Child Custody and Visitation During COVID-19
The coronavirus pandemic is posing challenges to families with child custody and visitation arrangements. In some cases, divorced parents disagree about how much to follow the stay-at-home or shelter-in-place orders. There are parents who unilaterally change time sharing arrangements or whose relationships grow more acrimonious due to the need to renegotiate time sharing because of the pandemic. If you are involved in a dispute related to child custody and visitation during COVID-19, you should consult the Miami child custody lawyers at Sandy T. Fox, P.A.Child Custody and Visitation During COVID-19
Child custody and visitation in Florida are usually determined by a child’s best interests. When time sharing orders have already been put in place, parents risk being held in contempt of court if they do not comply. In some cases, however, parents may have concerns about whether the other parent has been exposed. For example, health care providers with visitation may be exposed at work. For another example, exposure might occur when a parent is not following a shelter-in-place order or has inadvertently had contact with someone confirmed to have COVID-19. There may be life and death consequences of child custody arrangements.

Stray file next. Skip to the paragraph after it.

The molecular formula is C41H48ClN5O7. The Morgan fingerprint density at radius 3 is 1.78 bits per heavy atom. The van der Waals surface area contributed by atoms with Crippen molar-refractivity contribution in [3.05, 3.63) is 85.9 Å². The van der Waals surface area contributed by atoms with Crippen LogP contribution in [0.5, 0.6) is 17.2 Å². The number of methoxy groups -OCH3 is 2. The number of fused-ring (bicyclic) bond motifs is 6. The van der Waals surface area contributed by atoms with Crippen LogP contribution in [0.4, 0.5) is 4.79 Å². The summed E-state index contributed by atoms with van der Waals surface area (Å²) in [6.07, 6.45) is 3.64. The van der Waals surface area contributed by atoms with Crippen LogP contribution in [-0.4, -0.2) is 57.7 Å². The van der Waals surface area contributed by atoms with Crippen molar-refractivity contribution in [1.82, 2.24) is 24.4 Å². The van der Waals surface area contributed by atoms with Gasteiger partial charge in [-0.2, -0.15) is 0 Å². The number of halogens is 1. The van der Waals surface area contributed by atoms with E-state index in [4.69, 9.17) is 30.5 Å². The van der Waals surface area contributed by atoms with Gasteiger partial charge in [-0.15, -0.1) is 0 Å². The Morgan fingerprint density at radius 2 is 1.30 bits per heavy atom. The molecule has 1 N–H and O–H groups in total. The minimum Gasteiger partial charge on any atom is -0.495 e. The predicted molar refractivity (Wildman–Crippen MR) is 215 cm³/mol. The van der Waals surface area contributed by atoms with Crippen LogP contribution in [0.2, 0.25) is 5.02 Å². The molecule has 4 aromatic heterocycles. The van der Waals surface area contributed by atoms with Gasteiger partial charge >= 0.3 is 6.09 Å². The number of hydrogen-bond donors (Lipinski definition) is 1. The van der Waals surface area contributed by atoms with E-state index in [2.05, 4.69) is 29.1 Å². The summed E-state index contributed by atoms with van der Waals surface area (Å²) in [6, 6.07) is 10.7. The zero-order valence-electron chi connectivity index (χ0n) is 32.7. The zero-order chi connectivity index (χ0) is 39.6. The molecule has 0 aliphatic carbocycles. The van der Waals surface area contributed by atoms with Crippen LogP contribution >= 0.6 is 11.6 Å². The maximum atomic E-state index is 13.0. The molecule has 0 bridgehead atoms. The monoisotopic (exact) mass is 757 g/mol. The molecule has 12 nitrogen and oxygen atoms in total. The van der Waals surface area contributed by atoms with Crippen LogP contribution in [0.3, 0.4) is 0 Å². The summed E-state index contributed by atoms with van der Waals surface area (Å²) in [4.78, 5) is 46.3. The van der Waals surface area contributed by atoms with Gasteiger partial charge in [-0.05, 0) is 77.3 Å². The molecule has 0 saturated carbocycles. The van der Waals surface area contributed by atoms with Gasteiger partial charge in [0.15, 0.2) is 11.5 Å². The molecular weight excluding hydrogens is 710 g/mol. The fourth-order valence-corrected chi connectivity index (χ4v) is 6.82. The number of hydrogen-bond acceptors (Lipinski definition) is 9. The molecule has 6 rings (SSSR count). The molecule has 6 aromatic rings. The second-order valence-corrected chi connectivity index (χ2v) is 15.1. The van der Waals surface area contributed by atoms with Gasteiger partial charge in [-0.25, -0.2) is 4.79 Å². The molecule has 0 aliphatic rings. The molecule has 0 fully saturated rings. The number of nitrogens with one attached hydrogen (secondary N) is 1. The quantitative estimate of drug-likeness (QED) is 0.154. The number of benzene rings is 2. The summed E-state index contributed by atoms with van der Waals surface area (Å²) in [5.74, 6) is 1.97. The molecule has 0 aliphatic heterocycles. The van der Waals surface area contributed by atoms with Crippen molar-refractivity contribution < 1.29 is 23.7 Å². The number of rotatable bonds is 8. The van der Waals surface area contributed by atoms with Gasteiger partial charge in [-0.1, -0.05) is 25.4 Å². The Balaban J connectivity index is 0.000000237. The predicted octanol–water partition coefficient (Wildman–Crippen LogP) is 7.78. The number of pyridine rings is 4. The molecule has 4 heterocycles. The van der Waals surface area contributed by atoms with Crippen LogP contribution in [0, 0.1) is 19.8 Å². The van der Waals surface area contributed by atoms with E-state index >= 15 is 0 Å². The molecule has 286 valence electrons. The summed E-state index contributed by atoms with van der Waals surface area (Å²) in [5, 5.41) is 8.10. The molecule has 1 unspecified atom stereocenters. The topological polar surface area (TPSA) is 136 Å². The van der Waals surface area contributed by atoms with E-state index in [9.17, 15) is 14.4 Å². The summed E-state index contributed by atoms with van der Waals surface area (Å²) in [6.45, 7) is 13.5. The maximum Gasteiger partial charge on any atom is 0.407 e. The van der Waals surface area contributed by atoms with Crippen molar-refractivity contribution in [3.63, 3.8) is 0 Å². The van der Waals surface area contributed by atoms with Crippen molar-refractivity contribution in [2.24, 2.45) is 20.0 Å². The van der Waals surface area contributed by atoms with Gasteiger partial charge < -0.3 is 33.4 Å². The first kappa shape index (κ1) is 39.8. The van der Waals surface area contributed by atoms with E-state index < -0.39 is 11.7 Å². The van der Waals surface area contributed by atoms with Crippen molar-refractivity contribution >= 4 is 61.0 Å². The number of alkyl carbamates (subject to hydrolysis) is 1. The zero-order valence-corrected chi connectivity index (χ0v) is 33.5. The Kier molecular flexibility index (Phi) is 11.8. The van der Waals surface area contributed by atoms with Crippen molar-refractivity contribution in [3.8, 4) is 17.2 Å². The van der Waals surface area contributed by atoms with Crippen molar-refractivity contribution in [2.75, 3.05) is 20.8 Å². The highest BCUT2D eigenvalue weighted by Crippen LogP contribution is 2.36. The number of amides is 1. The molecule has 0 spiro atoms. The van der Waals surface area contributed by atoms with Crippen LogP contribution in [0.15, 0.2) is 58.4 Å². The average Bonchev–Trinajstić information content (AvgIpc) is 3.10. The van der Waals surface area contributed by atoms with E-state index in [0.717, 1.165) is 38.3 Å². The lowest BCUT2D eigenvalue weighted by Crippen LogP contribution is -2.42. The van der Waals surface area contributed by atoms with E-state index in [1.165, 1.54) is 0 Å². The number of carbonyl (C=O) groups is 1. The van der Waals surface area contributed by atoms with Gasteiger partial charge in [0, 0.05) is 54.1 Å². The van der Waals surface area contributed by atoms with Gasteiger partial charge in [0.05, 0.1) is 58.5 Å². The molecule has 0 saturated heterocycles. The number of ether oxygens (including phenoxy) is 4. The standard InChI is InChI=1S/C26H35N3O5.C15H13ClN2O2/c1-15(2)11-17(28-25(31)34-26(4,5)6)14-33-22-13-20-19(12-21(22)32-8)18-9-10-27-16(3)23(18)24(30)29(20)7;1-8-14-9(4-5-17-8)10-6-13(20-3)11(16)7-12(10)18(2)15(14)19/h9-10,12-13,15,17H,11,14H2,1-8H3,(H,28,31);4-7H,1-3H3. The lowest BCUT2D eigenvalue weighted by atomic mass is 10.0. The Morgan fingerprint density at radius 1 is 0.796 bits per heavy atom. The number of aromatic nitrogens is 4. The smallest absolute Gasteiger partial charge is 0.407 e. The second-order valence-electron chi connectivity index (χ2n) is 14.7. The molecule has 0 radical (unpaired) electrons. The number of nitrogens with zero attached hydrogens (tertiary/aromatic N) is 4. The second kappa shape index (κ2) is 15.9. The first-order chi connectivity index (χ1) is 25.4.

There are limited circumstances in which a court will consider modifying child custody. Our attorneys can help you petition for a modification if a substantial change in circumstances has occurred. This must be a serious change. It may also be possible to ask for a modification if an injunction for protection against domestic violence has been entered against a parent. It may be possible to obtain a modification if the parents agree to it.
Certain circuits have put in place their own orders related to child custody and visitation during COVID-19. These include the Eleventh Circuit, which serves Miami-Dade County, and the Seventeenth Circuit, which serves Broward County.Child Custody and Visitation in the Eleventh Circuit During COVID-19
In the Eleventh Circuit’s Administrative Order, the court has stated that it expects parents to keep adhering to court orders, whether they are final judgments, temporary orders, or settlement agreements. Each parent is prohibited from unreasonably restricting the other parent’s access to the children unless visitation is already prohibited by an order that has been put in place. The time sharing that applies during the school year stays in place until the school district announces the last day of school, and then the summer time sharing schedule will apply. However, if a child’s school has ended classes for the 2019-2020 school year, the summer time sharing schedule starts right away.
Any exchanges between parents that were supposed to happen at a school or daycare that is not open are supposed to be adjusted in writing. If the parents cannot agree, they can file a motion with the court that meets the requirements of the other administrative orders applicable during the coronavirus outbreak. If a state or local shelter-in-place order is in effect, no time sharing exchanges can occur. In that case, the parents should follow local directives. After the shelter-in-place order is lifted, the parents can return to the previously ordered or agreed-upon time sharing.